Clockwise from top left: Mark Ruffalo, Ellen DeGeneres, former president George W. Bush and Reese Witherspoon.

What began with an unexpected photograph became a full-fledged ethical debacle.

The pop culture sphere was consumed this week by the friendship between daytime talk show host Ellen DeGeneres and former president George W. Bush. They sat next to each other at a Dallas Cowboys game on Sunday, leading many to question why DeGeneres, a gay liberal and vocal advocate for LGBTQ rights, appeared to be palling around with a politician whose administration restricted those very rights and, among other polarizing actions, launched a war in Iraq that cost more than half a million lives.

Two points, at the very least, set the controversy apart from others in the comedian’s past: First, though she has proven adept at dodging difficult conversations, DeGeneres chose to address this one head-on. She shared a four-minute monologue on social media Tuesday night, confirming that she is friends with Bush — in addition to many others “who don’t share the same beliefs that I have,” for that matter.

“We’re all different, and I think that we’ve forgotten that that’s okay,” DeGeneres continued, equating the scenario to her rooting for another famous friend, Green Bay Packers quarterback Aaron Rodgers, despite having been invited to the game by the daughter of the opposing team’s owner. “Just because I don’t agree with someone on everything doesn’t mean that I’m not going to be friends with them. When I say be kind to one another, I don’t mean only the people that think the same way you do.”

The monologue, which only fanned the flames it was meant to extinguish, leads us to the second point: Several celebrities chose to chime in, whether in favor of the explanation or against it.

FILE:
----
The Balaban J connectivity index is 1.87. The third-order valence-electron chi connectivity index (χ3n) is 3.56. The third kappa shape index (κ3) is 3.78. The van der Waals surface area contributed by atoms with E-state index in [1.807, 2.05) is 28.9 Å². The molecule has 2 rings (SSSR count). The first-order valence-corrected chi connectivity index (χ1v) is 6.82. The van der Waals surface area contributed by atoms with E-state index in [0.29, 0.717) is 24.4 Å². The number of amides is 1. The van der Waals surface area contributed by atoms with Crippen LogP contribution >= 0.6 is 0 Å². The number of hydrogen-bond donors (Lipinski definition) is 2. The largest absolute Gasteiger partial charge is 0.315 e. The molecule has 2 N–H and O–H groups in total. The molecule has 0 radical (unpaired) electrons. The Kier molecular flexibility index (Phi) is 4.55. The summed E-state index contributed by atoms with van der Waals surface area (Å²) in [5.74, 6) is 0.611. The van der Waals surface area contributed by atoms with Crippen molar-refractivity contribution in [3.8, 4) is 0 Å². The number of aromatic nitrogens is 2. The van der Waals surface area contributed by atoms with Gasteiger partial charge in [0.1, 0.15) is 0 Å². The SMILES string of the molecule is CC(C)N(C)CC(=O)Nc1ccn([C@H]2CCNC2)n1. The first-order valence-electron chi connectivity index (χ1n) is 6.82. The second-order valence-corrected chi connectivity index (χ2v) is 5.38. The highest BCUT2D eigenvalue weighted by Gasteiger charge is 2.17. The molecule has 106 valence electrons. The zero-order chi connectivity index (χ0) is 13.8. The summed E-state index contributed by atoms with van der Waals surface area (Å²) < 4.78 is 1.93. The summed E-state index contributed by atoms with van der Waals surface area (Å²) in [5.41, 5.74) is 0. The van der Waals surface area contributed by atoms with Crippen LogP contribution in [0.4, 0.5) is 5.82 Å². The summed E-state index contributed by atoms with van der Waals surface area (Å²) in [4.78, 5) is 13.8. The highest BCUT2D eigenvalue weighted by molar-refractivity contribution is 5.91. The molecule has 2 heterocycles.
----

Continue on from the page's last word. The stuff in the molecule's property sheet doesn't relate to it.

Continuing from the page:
The conversation that unfolded from there highlighted a shift in how politics and pop culture interact. Instead of looking to celebrities to endorse politicians, the broader culture seems to pay more attention now to how their politics validate — or undermine — their celebrity. How they wield their influence can be indicative of everything from their level of privilege to their education on the subject at hand.

A few prominent reactions were especially telling in how they reflected on those who voiced them.

Ellen DeGeneres and the privilege of agreeing to disagree

DeGeneres’s friendship with Bush has been described as “unlikely,” but it might not seem that way if you keep a handle on her world. Kindness, as she framed it, is essential to the Ellen brand and has been exercised before by reaching across the aisle. Bush himself appeared on her show in 2017.

Being as noncombative and relatable as possible was once a survival tactic for DeGeneres, as it helped her maintain a presence in the industry after she came out as gay in 1997. But today, “Relatable” is simply the tongue-in-cheek title of a stand-up special she released with Netflix last year. Yes, DeGeneres is “still gay,” as she jokes in the show, but she’s now also a millionaire — the very premise of “Relatable."

In light of this class shift, Constance Grady wrote for Vox that “the niceness Ellen DeGeneres is celebrating in her friendship with George W. Bush — the niceness that she is extraordinarily skilled at performing — is not about kindness for the powerless. It’s about kindness for the powerful, for the people who helped to set in place the problems the rest of us are currently living in.”